There’s some artful give-and-take to our tree ritual. I let Anne crown the tree with an angel (which I find gaudy, and always seems to be being goosed by the tip of the tree). And Anne lets me drape the tree with the ancient string of popcorn I strung with an old girlfriend back in high school. (Popcorn lasts forever if you don’t eat it.) I also sneak in another souvenir from an old romance…a Japanese girlfriend gave me a kami(or god) in an exquisite little red sack that I hang as a tiny tip of the hat to Shinto on our Christmas tree. The funky cardboard “angel heads with sunglasses” struggle in their dogged battle against conformity.

From our living room, you wouldn’t know I’ve ever ventured outside the Pacific Northwest…except at Christmas, when the little treasures that hang on our tree serve as souvenirs. Two little red carved birds on a thread remind me of my early “Europe through the gutter” days. (I dropped into the trendy Marimekko shop in Helsinki, and that’s all I could afford.) And, much as I find the Käthe Wohlfahrt Christmas shop in Rothenburg a tourist trap, we dangle several delightful German-style painted wax and delicately carved trinkets from just the right branches.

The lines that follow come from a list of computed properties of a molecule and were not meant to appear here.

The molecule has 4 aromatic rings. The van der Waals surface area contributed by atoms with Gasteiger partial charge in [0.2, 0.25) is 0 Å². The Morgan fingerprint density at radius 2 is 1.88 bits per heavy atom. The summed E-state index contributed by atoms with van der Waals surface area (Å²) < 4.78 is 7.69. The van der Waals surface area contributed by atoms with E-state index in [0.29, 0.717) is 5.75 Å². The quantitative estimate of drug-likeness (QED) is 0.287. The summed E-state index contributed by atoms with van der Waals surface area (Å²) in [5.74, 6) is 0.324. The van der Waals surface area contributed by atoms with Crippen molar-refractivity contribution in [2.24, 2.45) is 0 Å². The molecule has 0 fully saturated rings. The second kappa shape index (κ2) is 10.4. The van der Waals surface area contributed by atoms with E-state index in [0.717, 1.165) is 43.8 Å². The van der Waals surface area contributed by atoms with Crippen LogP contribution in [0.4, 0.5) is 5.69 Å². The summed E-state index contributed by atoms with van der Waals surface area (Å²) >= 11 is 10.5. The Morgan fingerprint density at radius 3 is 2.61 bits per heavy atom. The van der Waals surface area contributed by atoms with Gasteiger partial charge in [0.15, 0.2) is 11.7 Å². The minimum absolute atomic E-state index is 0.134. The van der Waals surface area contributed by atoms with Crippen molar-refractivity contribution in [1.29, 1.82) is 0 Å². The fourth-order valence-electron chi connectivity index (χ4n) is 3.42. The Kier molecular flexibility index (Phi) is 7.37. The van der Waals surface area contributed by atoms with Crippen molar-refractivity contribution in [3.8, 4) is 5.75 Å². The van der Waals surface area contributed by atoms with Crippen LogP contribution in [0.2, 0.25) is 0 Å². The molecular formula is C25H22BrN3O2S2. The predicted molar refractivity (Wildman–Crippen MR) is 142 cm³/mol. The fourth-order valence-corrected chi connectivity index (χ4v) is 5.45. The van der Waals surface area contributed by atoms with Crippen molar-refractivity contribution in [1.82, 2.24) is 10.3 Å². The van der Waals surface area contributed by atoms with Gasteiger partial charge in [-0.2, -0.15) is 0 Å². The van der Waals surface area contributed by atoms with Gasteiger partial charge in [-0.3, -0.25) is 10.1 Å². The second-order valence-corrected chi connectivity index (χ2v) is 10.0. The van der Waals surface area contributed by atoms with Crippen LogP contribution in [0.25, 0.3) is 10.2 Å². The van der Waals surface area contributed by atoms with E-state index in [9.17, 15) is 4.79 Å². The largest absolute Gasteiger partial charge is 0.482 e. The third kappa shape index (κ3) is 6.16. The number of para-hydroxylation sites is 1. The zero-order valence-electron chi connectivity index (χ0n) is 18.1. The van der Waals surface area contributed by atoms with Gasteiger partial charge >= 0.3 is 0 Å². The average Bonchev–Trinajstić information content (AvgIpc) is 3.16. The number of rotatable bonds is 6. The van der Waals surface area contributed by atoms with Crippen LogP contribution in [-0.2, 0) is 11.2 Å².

We hang several little manger scenes both to keep the Christ in Christmas and, for me, to remember the politics of the Christ child…born poor in a manger under the tyranny of an empire to bring hope to the downtrodden. And, in that vein, the smallest ornament is perhaps my favorite — a tiny carved and varnished cross I picked up one Christmas season in Nicaragua, which hangs on a long black thread from the highest possible branch. It reads paz con social justicia.

Finally, my Mom and I stood back and surveyed the tree. We tweaked a few ornaments, adjusted the popcorn like the train on a wedding dress, and stood back again. Our task was done, and she said, “Good job…it’s pretty.”